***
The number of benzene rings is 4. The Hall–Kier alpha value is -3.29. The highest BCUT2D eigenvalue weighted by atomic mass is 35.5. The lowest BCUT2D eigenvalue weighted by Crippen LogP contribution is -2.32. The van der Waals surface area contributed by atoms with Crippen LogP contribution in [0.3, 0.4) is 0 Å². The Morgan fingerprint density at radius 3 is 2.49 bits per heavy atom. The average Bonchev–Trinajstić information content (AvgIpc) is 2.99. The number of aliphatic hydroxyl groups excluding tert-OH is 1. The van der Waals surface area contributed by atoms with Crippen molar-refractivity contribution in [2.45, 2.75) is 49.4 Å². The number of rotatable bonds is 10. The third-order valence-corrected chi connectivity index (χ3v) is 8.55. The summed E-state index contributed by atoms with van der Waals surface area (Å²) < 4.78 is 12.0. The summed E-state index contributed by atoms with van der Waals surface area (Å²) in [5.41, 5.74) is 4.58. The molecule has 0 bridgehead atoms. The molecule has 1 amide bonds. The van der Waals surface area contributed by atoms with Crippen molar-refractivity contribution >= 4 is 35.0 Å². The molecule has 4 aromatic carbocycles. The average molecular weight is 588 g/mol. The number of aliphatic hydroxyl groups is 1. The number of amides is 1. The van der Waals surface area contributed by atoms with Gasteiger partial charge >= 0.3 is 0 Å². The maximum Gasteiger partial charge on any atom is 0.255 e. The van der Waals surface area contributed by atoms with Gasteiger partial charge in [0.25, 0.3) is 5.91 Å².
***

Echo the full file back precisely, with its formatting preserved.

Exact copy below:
The number of benzene rings is 4. The Hall–Kier alpha value is -3.29. The highest BCUT2D eigenvalue weighted by atomic mass is 35.5. The lowest BCUT2D eigenvalue weighted by Crippen LogP contribution is -2.32. The van der Waals surface area contributed by atoms with Crippen LogP contribution in [0.3, 0.4) is 0 Å². The Morgan fingerprint density at radius 3 is 2.49 bits per heavy atom. The average Bonchev–Trinajstić information content (AvgIpc) is 2.99. The number of aliphatic hydroxyl groups excluding tert-OH is 1. The van der Waals surface area contributed by atoms with Crippen molar-refractivity contribution in [2.45, 2.75) is 49.4 Å². The number of rotatable bonds is 10. The third-order valence-corrected chi connectivity index (χ3v) is 8.55. The summed E-state index contributed by atoms with van der Waals surface area (Å²) < 4.78 is 12.0. The summed E-state index contributed by atoms with van der Waals surface area (Å²) in [5.41, 5.74) is 4.58. The molecule has 0 bridgehead atoms. The molecule has 1 amide bonds. The van der Waals surface area contributed by atoms with Crippen molar-refractivity contribution >= 4 is 35.0 Å². The molecule has 4 aromatic carbocycles. The average molecular weight is 588 g/mol. The number of aliphatic hydroxyl groups is 1. The number of amides is 1. The van der Waals surface area contributed by atoms with Gasteiger partial charge >= 0.3 is 0 Å². The maximum Gasteiger partial charge on any atom is 0.255 e. The van der Waals surface area contributed by atoms with Gasteiger partial charge in [0.25, 0.3) is 5.91 Å².